And this was advice from another person on the Facebook page that I did consult with, I keep gesturing to the wall. You can’t see my calendar. In addition to moving all the insurance cases up, we also developed a philosophy with private pay clients. We wanted to serve them as concierge as we possibly could. And that meant seeing them as soon as we could. And so we’re seeing 100 million insurance cases and then also immediately booking our private pays within a month. So it was nuts, but we survived and it was fine.

Dr. Sharp: Oh my God. Yeah, that sounds completely insane. So what was your private pay referral stream like before you got off insurance panels? Like what percentage?

Dr. Annie: 0%.

Dr. Sharp: Okay.

Dr. Annie: Yeah, we did not do [00:50:00] any private pay cases before that.

Dr. Sharp: Got you.

Dr. Annie: That’s not true. I think I might’ve done one and it was just because I don’t know why they didn’t want to use their insurance, but yeah, it was 0%. What we chose to do before sending a letter to insurance was to reach out to all of our referral sources and explain to them. I used hard data. I would call the physicians and I talked to practice managers or the physicians themselves or the therapist or whoever. Therapists were great because they really understood this stuff cause they did too.

And I said, we billed at $80,000 in the last X number of months, we recouped $22, 000, and we have tried every avenue we can think of to fix this problem. So we’re going to make this move to a different model. We want to still be able to support you if we can. If you have an urgent case, that’s really, really not going to be able to pay out of pocket and you just [00:51:00] really feel like you want to partner with us on it, let us know. So that’s the pro bono thing.

Most people did not take advantage of that. They were wonderful. They were so supportive. We followed up with a letter explaining all that stuff again, and also explaining why we felt we stood out from other practices that take insurance in our area, not just in our area. That sounds terrible. I’m not criticizing anybody, but what made us stand out, we thought.

Dr. Sharp: What were some of the things that you feel made you stand out or make you stand out included in the letter?

Dr. Annie: Probably a big part of it is these values that we keep dancing around. The desire to really understand the child as a learner and as an emotional being in the world. [00:52:00] And wanting to do whatever we need to do to deep dive and figure that part out, and partnering with parents and schools in that process. Collateral work is hugely important to us. And not just quickly assigning or not assigning a diagnosis, but more explaining all of it. I think our reports are pretty thorough. We do the backward pyramid thing, and just really try to include as many important people in that kiddo’s life as we can.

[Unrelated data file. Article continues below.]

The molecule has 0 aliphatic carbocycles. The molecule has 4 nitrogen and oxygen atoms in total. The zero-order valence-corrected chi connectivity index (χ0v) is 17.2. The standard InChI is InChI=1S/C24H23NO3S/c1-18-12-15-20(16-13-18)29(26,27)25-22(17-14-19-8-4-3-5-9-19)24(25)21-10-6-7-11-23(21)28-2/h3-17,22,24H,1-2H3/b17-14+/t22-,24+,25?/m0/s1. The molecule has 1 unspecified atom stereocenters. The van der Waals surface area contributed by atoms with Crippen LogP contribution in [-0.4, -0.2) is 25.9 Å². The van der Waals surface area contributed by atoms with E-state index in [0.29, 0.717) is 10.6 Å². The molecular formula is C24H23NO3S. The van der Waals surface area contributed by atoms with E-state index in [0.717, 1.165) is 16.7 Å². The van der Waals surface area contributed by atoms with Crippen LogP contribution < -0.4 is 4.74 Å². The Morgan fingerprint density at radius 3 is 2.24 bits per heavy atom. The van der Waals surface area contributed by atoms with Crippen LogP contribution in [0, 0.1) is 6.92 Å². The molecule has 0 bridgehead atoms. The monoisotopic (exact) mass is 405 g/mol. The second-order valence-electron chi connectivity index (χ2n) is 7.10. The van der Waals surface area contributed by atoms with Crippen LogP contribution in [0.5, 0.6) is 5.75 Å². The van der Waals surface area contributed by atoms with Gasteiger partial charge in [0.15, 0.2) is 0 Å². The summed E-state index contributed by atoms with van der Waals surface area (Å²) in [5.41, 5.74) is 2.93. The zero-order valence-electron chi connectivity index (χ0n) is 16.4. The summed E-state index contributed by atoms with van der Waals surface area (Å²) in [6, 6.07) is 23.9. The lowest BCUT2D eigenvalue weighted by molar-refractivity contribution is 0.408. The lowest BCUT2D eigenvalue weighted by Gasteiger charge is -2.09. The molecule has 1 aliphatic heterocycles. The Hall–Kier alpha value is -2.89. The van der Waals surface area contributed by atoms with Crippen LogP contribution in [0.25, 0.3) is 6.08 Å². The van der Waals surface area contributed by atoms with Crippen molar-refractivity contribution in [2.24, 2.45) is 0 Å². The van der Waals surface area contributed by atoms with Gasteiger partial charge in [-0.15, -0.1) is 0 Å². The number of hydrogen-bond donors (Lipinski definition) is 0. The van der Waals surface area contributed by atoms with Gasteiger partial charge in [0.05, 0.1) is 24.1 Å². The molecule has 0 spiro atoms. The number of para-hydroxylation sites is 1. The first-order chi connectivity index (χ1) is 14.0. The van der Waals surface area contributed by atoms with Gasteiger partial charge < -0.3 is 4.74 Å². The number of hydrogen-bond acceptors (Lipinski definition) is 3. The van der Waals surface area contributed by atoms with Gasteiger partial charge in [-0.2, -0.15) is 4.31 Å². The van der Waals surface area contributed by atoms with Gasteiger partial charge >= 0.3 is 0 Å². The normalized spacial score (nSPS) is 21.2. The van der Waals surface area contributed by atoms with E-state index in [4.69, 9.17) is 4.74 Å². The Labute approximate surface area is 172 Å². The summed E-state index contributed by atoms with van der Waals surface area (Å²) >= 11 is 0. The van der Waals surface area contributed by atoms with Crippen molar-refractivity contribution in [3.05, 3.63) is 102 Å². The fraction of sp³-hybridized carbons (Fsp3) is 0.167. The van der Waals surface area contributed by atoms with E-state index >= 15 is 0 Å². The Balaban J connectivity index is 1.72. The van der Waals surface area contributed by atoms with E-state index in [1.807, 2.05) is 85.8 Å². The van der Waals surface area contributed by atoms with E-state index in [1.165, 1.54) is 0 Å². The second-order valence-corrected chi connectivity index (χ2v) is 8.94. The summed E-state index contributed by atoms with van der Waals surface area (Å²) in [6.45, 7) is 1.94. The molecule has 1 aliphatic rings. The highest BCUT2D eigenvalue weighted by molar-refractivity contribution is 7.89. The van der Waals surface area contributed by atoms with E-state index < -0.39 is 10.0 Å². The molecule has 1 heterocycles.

Private pay allows us to do a couple of things that are a bit a step further than you can do with insurance. So for example, I love to do in-person observations, but that’s hard to bill for, and especially when COVID restrictions started to lift them, we were able to see kids again, we’ll go to the dance class. We’ll go to T-ball, we’ll go wherever to do our [00:53:00] observations. And I think those little things are fun and they make you stand out to other providers. Maybe parents don’t realize that’s weird, but kind of little stuff like that. But the providers were amazing and they were so supportive.

And then we found that they would set the stage for us because they would explain it to their clients, and say, oh, insurance can really suck sometimes. They weren’t getting reimbursed, so they do this but do it anyway. They’re going to help you get in… The superbill thing is huge. They’re going to help you with getting as much reimbursement as you can get. And it wasn’t a problem, but it was really our partnership with referral sources. And they weren’t close personal friends. We don’t really know most of these people.

Dr. Sharp: Sure. I’m so glad that you’re talking about this because I think this is a huge hurdle for a lot of folks in going private pay is I will disappoint my referral sources or [00:54:00] nobody will refer to me, or people are going to think I’m greedy or people are thinking I’m going to think I’m selling out or whatever it might be.

So I appreciate you articulating how you went through that process. You’ve used the word values so many times and I love that. It seems anchored. When you have clear values that resonate with others, you can do a lot. That gives you a lot of flexibility because people trust you.